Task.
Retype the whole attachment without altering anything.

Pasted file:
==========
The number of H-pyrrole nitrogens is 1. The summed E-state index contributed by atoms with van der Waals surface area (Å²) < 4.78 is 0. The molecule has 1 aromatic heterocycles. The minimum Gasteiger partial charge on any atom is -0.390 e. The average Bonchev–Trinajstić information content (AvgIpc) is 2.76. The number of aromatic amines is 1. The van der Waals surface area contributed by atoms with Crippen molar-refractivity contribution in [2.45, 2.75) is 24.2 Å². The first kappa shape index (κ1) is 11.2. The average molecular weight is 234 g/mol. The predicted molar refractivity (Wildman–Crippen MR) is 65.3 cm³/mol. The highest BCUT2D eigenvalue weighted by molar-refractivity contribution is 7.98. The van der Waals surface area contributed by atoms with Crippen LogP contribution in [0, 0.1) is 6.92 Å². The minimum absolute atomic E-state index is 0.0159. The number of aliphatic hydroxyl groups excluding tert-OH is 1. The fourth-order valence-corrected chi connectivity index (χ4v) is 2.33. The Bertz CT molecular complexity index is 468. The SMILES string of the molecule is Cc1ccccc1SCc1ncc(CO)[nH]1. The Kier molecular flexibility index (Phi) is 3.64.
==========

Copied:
The number of H-pyrrole nitrogens is 1. The summed E-state index contributed by atoms with van der Waals surface area (Å²) < 4.78 is 0. The molecule has 1 aromatic heterocycles. The minimum Gasteiger partial charge on any atom is -0.390 e. The average Bonchev–Trinajstić information content (AvgIpc) is 2.76. The number of aromatic amines is 1. The van der Waals surface area contributed by atoms with Crippen molar-refractivity contribution in [2.45, 2.75) is 24.2 Å². The first kappa shape index (κ1) is 11.2. The average molecular weight is 234 g/mol. The predicted molar refractivity (Wildman–Crippen MR) is 65.3 cm³/mol. The highest BCUT2D eigenvalue weighted by molar-refractivity contribution is 7.98. The van der Waals surface area contributed by atoms with Crippen LogP contribution in [0, 0.1) is 6.92 Å². The minimum absolute atomic E-state index is 0.0159. The number of aliphatic hydroxyl groups excluding tert-OH is 1. The fourth-order valence-corrected chi connectivity index (χ4v) is 2.33. The Bertz CT molecular complexity index is 468. The SMILES string of the molecule is Cc1ccccc1SCc1ncc(CO)[nH]1. The Kier molecular flexibility index (Phi) is 3.64.